Channel Orange, this document of the underearth, is in content a kaleidoscopic view of life in the greater Los Angeles area (including Arkansas and Egypt) that skips as easily across class divisions as it does narrative perspectives. Thus “Sweet Life” is a second-person account of the lethargy of luxury while “Crack Rock” speaks to the much less privileged; “Bad Religion” is a deeply personal ballad; and “Super Rich Kids”—you get the idea. Channel Orange is less a vehicle for self-expression or a platform for social commentary than it is a work of bonafide literature: Ocean gives his characters life and form but lets their decisions shape their destinies, neither praising nor condemning them in the process. If Nas is defined by his Christ complex and Yeezy’s his own angel and devil all at once, Frank Ocean is the stoic demiurge that steps back from his creation and observes all with considered dispassion. He has none of Nas’s bitter sense of purpose and little of Kanye’s magnetic catastrophism, but makes up for them with a collected charisma all his own.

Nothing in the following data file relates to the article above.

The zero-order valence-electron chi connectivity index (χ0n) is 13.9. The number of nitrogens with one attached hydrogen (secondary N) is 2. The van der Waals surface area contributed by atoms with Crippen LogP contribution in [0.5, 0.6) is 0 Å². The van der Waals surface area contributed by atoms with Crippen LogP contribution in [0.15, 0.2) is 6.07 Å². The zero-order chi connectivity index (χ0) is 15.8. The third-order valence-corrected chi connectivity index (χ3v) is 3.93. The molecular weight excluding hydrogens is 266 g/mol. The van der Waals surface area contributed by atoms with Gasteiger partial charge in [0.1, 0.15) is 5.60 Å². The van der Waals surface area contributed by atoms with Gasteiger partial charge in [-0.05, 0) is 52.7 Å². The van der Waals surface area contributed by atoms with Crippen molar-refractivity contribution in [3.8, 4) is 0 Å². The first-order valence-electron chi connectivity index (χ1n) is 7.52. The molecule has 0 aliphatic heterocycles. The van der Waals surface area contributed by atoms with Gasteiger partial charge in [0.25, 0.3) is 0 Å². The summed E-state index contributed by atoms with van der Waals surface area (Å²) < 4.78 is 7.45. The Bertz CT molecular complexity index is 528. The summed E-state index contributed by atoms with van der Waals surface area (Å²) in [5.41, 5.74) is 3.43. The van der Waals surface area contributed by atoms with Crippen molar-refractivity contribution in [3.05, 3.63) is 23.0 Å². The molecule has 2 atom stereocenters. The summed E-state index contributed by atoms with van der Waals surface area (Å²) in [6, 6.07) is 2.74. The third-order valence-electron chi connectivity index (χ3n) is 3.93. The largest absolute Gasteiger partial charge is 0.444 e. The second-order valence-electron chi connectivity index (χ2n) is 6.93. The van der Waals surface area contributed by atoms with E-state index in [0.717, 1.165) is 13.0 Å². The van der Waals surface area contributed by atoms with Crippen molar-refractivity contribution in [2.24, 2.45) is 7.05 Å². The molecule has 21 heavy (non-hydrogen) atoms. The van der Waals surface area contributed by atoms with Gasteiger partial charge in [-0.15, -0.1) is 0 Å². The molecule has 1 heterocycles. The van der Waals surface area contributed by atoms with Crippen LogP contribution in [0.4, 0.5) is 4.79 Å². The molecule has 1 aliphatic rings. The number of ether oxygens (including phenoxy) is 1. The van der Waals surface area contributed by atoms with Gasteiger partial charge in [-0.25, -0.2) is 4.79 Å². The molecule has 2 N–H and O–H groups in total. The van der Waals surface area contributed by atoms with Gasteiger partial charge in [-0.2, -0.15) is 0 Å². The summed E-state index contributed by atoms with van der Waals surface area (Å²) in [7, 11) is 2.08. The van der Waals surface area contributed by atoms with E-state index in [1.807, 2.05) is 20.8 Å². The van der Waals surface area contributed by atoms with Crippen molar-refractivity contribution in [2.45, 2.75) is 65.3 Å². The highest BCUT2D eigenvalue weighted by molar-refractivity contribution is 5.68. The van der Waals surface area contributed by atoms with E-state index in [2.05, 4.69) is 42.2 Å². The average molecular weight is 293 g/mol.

Which means that people want to talk about Frank Ocean. But isn’t this captivating, complex record steering us at nearly every possible turn away from its creator, whether towards his surroundings, friends, drug dealers, mythological forebears, or spirit animals? Or, y’know, all this incredible music. Ocean largely eschews the sinister drowsiness of the Weeknd without turning to the sort of hyperbright sandblasts that rule the charts. This record’s palette feels more organic, striking a nice balance between slinky drum machines and traditional instrumentation: the “Bennie and the Jets”-aping piano of “Super Rich Kids,” the jazzy electric organ of “Crack Rock,” the sweeping orchestral dip of “Sierra Leone.” Though the album does have a few Hot 97 moments, namely Pharrell bringing up the house lights for “Sweet Life” while the justly celebrated “Bad Religion,” with its widescreen heartbreak and faux-gospel arrangement, stands (or bows) as a strong candidate for single of the year.